I reached 3k miles on my '04 Pkg 9. I used 10/30W (what the local dealer uses for our mild climate in the SF Bay Area) and I remember what John1701a recommends is to refill only to a level 1/4" below the full mark on the dispstick . I came up with a good idea when refilling your oil. I scratched a line on the dipstick 1/4" below full and now I have a consistent level to fill to.
        What freeway speeds do you all prefer to drive to get reasonable and optimum mpg? Sometimes I come up with 43 mpg and then again the next tankfull will get only 38 mpg? Is this normal?
    Thanks,
    Rich
  • azstanazstan Posts: 74
    I thought this discussion was:

     Toyota Prius: Prices Paid and Buying Experience
  • backybacky Twin CitiesPosts: 18,784
    The Prius has heated side mirrors.

    And now, back to our regularly scheduled topic...
  • aligrataligrat Posts: 5
    I just picked up my silver package 9 on Earth Day! It was almost 6 months to the day from when I ordered it. Wanted to clear up one thing I said earlier - when it finally got down to the numbers the dealer kept insisting the Homelink mirror was not part of package 9 (contrary to the brochure and Toyota.com website). It was listed as an extra $299 charge. If you notice this extra charge and are buying a package 9 hold to your guns. I finally called 1-800-GOTOYOTA the number I got from this discussion (THANKS Sylvia!)and the gentleman at that number assured me it WAS included. When the dealer finally called me back and gave me the hard numbers it had magically disappeared as an extra charge - he said there are still some "glitches" they are working out. But I had my backup reference# from my call to pursue it if I needed to. I am absolutely totally in love with this car. Let me just reassure those of you still waiting - it most definately is worth the wait if this is the car you want.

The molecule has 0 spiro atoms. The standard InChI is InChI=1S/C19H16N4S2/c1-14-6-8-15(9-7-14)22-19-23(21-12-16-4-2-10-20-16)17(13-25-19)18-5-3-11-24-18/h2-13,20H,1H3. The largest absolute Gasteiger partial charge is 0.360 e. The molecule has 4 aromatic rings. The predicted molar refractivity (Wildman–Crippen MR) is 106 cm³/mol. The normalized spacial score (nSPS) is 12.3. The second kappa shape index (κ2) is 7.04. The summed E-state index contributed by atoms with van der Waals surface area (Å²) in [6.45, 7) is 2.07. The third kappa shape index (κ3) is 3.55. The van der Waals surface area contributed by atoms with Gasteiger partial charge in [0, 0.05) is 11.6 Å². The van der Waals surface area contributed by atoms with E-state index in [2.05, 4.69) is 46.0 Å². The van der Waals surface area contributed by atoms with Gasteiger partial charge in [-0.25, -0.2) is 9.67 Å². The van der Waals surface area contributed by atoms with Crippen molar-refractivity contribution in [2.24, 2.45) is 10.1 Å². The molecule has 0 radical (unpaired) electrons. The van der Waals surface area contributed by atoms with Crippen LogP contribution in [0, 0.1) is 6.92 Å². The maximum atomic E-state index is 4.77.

P.S. Galoot - have you gotten yours yet?? Would like to hear from you.
  • galootgaloot Posts: 13
    Congratulations, sounds like it is worth the wait. Yes, I'm still waiting. I will certainly post my final experience when I get one.
    Speaking of Earth Day; we were in Knoxville, TN this weekend and attended an Earth Day celebration. There was a Driftwood parked there that belong to the state of TN. It really looked nice. Still not seeing very many on the road.